Sometime around the age of 17-25, you may notice new teeth start to grow in the back of your mouth. These are wisdom teeth, also known as third molars. Throughout the years and human evolution, the need for a larger mouth with 32 teeth has diminished, and the mouth has since become smaller. This causes issues later in life as we now have too many teeth in the mouth, and not enough space.
It is strongly recommended by Dr. Katabi and other professionals in the oral and maxillofacial surgery field, that patients remove wisdom teeth when they are young adults, in order to “prevent future problems and to ensure optimal healing.” When these teeth begin to erode, they often become impacted or blocked by surrounding teeth, which may lead to crowding and damage adjacent teeth. Additionally, if the tooth is partially erupted, food can get trapped which can lead to bacterial growth, and possible infection.
People who have oral surgery after the age of 35 have higher risks for complications, harder surgeries, and longer healing times than those who get them removed in their late teens or early 20’s. The best time to get the wisdom teeth out is when the roots are about two-thirds formed, which is generally between the ages of 15 to 18.
For our adult patients, we take extra care to determine whether to recommend surgery or to just continue observation until an intervention is absolutely necessary. In addition, when we treat adult patients, we utilize special expertise and techniques and on occasions, regenerative materials to promote optimal healing that can be just as good as a young adult or teenager.
While few people develop wisdom teeth that function just as well as every other tooth in the mouth, most patients will experience malalignment or impaction of the wisdom teeth. Impaction simply means, the wisdom tooth is blocked and stuck in a bad position due to lack of space. The impaction may be partial or complete and even sometimes just soft tissue impaction. An exam by Dr. Katabi plus a diagnostic x-ray or CT would reveal any potential problem with the position of your wisdom teeth.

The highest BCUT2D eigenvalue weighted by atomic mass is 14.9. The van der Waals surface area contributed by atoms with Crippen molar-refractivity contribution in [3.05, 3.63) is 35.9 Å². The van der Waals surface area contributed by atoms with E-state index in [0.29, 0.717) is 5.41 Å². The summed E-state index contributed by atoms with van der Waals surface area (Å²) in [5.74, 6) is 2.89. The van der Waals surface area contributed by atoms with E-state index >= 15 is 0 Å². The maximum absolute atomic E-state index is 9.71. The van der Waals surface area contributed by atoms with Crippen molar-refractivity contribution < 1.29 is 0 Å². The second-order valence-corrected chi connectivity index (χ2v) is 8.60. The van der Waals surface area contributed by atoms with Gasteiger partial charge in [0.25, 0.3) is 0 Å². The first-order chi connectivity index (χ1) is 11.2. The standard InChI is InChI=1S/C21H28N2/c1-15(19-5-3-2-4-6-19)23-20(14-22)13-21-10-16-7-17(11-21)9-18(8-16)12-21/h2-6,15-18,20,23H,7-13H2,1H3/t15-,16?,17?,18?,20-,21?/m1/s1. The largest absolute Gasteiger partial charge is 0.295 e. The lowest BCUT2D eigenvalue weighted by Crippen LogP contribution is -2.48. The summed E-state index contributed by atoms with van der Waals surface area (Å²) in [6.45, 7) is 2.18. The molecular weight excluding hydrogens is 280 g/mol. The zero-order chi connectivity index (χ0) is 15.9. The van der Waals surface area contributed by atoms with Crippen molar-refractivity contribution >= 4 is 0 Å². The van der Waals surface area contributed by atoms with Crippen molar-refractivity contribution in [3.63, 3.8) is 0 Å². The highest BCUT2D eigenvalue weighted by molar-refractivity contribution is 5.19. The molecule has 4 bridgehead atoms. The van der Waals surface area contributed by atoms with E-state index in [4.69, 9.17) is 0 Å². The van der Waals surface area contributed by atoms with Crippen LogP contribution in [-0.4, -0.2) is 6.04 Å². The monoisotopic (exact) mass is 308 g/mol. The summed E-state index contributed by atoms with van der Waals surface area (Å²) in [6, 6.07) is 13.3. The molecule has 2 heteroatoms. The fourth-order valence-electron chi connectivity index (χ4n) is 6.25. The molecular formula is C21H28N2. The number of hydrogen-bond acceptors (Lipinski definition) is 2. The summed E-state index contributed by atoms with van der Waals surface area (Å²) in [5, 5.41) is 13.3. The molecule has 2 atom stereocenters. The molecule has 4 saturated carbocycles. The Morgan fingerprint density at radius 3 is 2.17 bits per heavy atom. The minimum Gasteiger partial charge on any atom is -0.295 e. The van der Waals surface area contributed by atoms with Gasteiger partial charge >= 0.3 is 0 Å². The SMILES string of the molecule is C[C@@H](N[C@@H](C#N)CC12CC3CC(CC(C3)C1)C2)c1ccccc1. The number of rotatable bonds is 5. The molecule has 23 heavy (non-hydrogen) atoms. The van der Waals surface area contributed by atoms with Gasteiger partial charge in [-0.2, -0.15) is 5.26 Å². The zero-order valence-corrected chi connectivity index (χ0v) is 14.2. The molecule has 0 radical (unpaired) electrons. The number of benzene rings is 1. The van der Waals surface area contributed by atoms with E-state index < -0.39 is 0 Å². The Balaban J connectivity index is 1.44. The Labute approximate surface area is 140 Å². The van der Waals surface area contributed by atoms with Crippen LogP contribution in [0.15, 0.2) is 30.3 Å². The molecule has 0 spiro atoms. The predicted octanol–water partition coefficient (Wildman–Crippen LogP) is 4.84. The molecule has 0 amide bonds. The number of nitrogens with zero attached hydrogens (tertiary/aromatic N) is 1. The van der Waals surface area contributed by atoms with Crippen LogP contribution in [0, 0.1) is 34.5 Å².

Impacted and malaligned wisdom teeth create an area that is impossible to clean and bacteria starts to grow. This will eventually result in an unhealthy condition where pain, infection, cavities and damage to adjacent teeth and bone can ensue. Wisdom teeth that do not erupt but remain tucked away can also lead to oral problems, such as crowding or displacement of permanent teeth. On very rare occasions, a cyst (fluid filled sac) can form in the soft tissue surrounding the impacted wisdom tooth. These cysts can lead to bone destruction, jaw expansion, or damage to the surrounding teeth. Even more uncommonly, tumors can develop in the cysts, which can lead to the jaw spontaneously breaking if the tumor or cyst grows too much.
At Armitage Oral Surgery, we promote a comfortable and compassionate office space where patients can receive the care they need while remaining at ease. For your wisdom tooth extraction procedure, we understand that most people would prefer to be at least somewhat unaware of the process, which is why soothing anesthesia and sedation options are available. Our state-of-the-art technology helps Dr. Katabi provide a precise experience that minimizes discomfort. Please click here to read the pre-operative instructions.